This week in health news: Americans don’t wash their hands properly

America: Let's get better at this!
America: Let’s get better at this!

Just 5 percent of us properly lather up

Location of study: U.S.

Study subjects: 3,749 people in college towns

Results: Only 5 percent of people wash their hands correctly, reports a new study in the Journal of Environmental Health. Researchers from Michigan State University found that women washed their hands more often, used soap more often and washed for longer. Researchers noted that only 5 percent of the total sample (men and women) washed for more than 15 seconds; 15 percent of men and 7 percent of women left the restrooms without washing at all.

Significance: The Centers for Disease Control recommends washing hands for more than 15 seconds to effectively kill germs. Hand washing is the first line of defense against the spread of infectious diseases and bacterial related illnesses.

Tobacco advertising’s impact on teens

Location of study: Germany

Study subjects: 1,320 ten to 15-year-olds who had never smoke

Results: Tobacco ads have an impact on teens’ decisions to smart smoking cigarettes, a report published on BMJ Online found. With every 10 sightings of a tobacco ad, the risk of becoming an established smoker rose by almost 40 percent among the teens monitored.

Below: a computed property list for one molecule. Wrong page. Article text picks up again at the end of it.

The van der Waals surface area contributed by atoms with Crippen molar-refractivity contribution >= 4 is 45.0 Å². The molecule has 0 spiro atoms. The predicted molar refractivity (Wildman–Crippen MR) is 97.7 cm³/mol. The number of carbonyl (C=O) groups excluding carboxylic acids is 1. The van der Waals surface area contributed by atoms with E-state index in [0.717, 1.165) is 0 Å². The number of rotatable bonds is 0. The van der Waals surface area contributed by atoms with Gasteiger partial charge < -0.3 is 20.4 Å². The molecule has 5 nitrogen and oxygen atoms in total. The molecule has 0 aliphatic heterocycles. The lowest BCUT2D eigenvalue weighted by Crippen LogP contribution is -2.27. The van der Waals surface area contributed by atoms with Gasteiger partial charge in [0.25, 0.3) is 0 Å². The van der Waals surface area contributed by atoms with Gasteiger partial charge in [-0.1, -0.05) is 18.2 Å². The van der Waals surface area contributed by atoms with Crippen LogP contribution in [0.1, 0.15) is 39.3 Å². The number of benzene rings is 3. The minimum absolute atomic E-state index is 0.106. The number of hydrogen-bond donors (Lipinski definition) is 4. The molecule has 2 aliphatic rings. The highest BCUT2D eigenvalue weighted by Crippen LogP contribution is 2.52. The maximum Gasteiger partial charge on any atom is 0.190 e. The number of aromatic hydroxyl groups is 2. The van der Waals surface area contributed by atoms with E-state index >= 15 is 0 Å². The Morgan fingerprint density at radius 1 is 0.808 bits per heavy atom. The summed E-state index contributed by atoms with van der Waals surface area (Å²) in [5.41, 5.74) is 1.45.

Significance: The research suggests that advertising strongly influences the smoking habits of teenagers, but researchers admitted that smoking among peers was the strongest influence.
Correlation found between mild traumatic brain injury and Alzheimer’s

Location of study: U.S.

Study subjects: 64 MTBI patients, 15 control patients

Results: Some patients with mild traumatic brain injury (MTBI) and early Alzheimer’s sufferers had similarities in the distribution of white matter brain abnormalities, a new study published online in the journal “Radiology” found.
The researchers from the University of Pittsburgh School of Medicine focused on sleeping disturbances, too.

Significance: The study’s lead author, Dr. Saeed Fakhran, noted the importance of sleep for sorting and storing memories, a problem that both types of patients experience. Dr. Fakhran suggests that concussion patients have greater problems in how the brain responds to injury than the injury itself.
Not all protein powders and drinks up to par

Study subjects: Lab study

Location of study: U.S.

Results: Thirty-one percent of the protein powders and drinks tested by ConsumerLab.com did not contain what they claimed or were contaminated with lead. The tests found that the amount of protein was less than stated on some labels and the amount of carbohydrate and cholesterol was understated.

Significance: Ask your doctor about any protein powders or drinks you are interested in incorporating into your diet.



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